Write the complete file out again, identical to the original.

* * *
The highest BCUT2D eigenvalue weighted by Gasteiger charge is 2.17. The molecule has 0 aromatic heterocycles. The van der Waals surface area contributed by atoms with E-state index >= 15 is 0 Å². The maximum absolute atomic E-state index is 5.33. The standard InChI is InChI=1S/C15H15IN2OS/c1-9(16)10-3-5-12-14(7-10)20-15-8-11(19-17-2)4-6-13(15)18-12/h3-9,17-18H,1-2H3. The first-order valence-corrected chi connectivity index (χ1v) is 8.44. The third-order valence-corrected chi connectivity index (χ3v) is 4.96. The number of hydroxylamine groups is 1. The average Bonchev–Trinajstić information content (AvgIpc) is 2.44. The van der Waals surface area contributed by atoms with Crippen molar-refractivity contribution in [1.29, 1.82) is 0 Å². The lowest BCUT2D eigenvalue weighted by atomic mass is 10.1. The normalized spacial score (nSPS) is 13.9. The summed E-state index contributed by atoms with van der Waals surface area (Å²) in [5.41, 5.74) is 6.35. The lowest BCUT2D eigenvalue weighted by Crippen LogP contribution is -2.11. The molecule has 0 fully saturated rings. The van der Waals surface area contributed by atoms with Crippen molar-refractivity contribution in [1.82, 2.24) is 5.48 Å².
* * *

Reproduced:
The highest BCUT2D eigenvalue weighted by Gasteiger charge is 2.17. The molecule has 0 aromatic heterocycles. The van der Waals surface area contributed by atoms with E-state index >= 15 is 0 Å². The maximum absolute atomic E-state index is 5.33. The standard InChI is InChI=1S/C15H15IN2OS/c1-9(16)10-3-5-12-14(7-10)20-15-8-11(19-17-2)4-6-13(15)18-12/h3-9,17-18H,1-2H3. The first-order valence-corrected chi connectivity index (χ1v) is 8.44. The third-order valence-corrected chi connectivity index (χ3v) is 4.96. The number of hydroxylamine groups is 1. The average Bonchev–Trinajstić information content (AvgIpc) is 2.44. The van der Waals surface area contributed by atoms with Crippen molar-refractivity contribution in [1.29, 1.82) is 0 Å². The lowest BCUT2D eigenvalue weighted by atomic mass is 10.1. The normalized spacial score (nSPS) is 13.9. The summed E-state index contributed by atoms with van der Waals surface area (Å²) in [5.41, 5.74) is 6.35. The lowest BCUT2D eigenvalue weighted by Crippen LogP contribution is -2.11. The molecule has 0 fully saturated rings. The van der Waals surface area contributed by atoms with Crippen molar-refractivity contribution in [1.82, 2.24) is 5.48 Å².